WHAT IS IT?
The alpha male of the 911 range. It’s the GT2 RS, a car infamously known as the Widow Maker and, in this fourth-generation form, as the most powerful road-going 911 ever built. Power comes from the same basic 3.8-litre twin-turbo six used in the Turbo S, only tweaked to produce 515kW/750Nm, sent solely to the rear wheels. Meaning it should be a bit of a handful…
WHY WE ARE DRIVING IT
To see just how much of a handful it is. Porsche happily admits it wanted the GT2 RS to be an animal; a car that commands respect. Even Mark Webber, who helped with the GT2’s development and is used to driving F1 cars, warns this is a machine that should be approached with caution.
PLUS: Prodigious speed; powertrain immediacy; braking performance and feel; chassis dexterity; edgy personality
MINUS: Prodigious price tag; cost of Weissach pack; tyre noise; exhaust drone
THE WHEELS REVIEW
IT’S NOT quite a gasp, more a sharp, involuntary hiss that rushes through my teeth as I hit the brake pedal at 290km/h and watch, wide-eyed, as the shimmying silver rump of a 918 Spyder grows ever larger through the windscreen. Porsche’s reborn 911 GT2 RS is fractionally better under brakes than its four-year-old hypercar (thank a lighter 1440kg kerb weight), but for a heartbeat I panic, worried I’ve left it too late to hammer the left pedal. A finger of white hot fear flashes up my spine as I quickly calculate the cost of this potentially monumental cock up ($1,500,000 + $645,700 = $2,145,700) but then the GT2’s Michelins bite, the moment passes, and we’re off again: me in the GT2 chasing Porsche’s test driver as we climb and turn around Portugal’s Portimao circuit.
It’s a demanding track this, made more so by the GT2’s prodigious performance. Forget for a moment that this is a car infamously known as the ‘Widow Maker’ and consider the numbers: 515kW/750Nm, two swollen turbos, rear-wheel drive and a Nurburgring lap time of 6m47s, which incidentally makes it the fastest production car ever to lap the Green Hell. If the naturally aspirated GT3 RS is the scalpel-sharp, track-honed member of the 911 family, the GT2 is the slightly unhinged one. The scary one.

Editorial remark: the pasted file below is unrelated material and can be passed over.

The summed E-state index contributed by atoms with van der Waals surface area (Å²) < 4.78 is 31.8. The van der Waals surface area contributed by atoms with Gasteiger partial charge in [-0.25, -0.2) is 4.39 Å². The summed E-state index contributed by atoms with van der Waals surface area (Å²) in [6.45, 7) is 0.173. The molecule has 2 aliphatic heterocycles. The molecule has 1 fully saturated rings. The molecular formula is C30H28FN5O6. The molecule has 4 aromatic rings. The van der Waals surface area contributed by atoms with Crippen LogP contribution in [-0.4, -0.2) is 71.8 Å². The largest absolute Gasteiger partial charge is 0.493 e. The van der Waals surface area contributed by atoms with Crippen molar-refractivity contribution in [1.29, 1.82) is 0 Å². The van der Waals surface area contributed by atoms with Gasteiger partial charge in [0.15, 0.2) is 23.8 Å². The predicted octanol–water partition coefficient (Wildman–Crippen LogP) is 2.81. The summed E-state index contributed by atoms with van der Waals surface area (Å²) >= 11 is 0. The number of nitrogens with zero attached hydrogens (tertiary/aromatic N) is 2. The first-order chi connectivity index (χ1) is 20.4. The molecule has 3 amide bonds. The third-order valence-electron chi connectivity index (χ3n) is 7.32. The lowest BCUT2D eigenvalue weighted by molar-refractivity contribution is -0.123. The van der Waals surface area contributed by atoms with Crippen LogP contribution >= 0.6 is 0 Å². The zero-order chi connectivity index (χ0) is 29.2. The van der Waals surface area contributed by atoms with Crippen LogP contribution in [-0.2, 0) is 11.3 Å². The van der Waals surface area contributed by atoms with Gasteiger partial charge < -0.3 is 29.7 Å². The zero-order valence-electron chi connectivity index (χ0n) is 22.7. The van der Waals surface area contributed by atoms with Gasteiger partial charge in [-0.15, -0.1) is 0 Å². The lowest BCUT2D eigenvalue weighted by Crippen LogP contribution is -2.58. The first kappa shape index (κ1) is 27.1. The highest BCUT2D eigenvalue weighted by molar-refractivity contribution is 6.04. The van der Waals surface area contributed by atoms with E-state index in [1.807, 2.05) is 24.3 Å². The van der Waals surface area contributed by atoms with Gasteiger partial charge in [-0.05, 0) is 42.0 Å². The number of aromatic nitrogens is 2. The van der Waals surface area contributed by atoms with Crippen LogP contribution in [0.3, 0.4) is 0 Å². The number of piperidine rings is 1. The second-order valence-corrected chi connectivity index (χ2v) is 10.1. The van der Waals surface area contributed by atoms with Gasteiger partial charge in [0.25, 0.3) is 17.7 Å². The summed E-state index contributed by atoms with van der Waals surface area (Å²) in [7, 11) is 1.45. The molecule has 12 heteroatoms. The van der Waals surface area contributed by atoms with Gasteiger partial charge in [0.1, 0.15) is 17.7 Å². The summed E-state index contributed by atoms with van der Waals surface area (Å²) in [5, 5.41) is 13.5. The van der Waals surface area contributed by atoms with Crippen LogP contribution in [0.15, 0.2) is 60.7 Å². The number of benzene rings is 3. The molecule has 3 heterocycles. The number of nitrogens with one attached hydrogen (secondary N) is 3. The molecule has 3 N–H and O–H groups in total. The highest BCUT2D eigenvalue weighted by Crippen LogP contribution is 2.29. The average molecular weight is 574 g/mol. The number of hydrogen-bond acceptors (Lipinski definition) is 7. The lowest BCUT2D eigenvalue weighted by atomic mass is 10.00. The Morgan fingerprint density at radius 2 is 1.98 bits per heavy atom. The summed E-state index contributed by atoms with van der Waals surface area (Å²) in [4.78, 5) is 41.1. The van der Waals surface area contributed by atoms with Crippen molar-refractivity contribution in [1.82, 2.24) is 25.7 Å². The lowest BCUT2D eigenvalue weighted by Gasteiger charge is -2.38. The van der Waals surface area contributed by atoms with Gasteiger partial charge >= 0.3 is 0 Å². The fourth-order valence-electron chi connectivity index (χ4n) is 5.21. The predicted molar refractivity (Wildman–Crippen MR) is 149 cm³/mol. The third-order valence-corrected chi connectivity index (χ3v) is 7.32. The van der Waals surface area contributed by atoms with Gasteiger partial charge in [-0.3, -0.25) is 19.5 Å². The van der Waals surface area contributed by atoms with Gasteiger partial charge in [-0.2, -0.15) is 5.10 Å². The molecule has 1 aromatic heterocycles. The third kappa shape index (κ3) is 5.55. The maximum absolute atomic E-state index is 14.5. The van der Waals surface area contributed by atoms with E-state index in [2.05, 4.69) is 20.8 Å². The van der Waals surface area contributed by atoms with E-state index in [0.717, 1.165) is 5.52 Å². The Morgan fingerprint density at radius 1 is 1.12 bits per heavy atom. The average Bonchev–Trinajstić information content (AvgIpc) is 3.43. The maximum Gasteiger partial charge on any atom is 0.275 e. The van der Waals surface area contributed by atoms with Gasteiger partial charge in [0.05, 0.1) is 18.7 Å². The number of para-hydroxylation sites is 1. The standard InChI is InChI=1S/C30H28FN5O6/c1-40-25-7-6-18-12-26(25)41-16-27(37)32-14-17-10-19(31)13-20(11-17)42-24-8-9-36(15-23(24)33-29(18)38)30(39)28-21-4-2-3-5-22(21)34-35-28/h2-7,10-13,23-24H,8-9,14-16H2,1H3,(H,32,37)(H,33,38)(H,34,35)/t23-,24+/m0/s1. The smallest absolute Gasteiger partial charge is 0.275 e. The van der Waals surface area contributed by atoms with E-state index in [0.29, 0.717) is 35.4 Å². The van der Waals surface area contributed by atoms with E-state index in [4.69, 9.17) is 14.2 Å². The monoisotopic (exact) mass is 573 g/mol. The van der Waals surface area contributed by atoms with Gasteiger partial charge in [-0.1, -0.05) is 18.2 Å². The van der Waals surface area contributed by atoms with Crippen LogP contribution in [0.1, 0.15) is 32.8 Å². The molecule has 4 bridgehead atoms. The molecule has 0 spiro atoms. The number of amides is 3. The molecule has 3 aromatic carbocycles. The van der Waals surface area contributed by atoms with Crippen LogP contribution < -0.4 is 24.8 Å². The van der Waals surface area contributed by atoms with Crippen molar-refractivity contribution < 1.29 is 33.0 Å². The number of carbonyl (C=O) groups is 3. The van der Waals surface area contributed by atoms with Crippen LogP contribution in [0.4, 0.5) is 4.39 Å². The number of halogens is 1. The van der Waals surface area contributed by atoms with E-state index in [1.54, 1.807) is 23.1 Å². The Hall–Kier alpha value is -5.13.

Porsche proudly admits it wanted the GT2 to be wild, to command respect, and even Mark Webber, a man au fait with Formula 1 cars and who helped develop the GT2, says it needs to be driven with a degree of caution.
It’s enough to make you think Porsche’s 911 flagship will be boosty, edgy, unforgiving, unpredictable. Yet strangely, it’s not. Well, not intimidatingly so. Yes this is a car that demands your full attention when driven quickly, but it’s no window-licking, straightjacket-wearing lunatic. It’s easier to explore the outer edges of grip than I expected, to hold small slides on corner exit and revel in the sheer power and tsunami of torque delivered by the twin-turbo six. It’s the same basic 3.8-litre unit used in the Turbo, only tweaked to produce 118kW more in a body weighing 155kg less. Bigger turbos account for most of the leap in grunt, helped by bespoke pistons, a modified crankcase, a reshaped carbonfibre air inlet and a free-flowing titanium exhaust, the latter saving 7.5kg over the rear axle. There’s a water-spray cooling system too, fed by a 5L tank housed in the boot, that shoots water onto the larger, redesigned intercoolers to help reduce charge air temperature.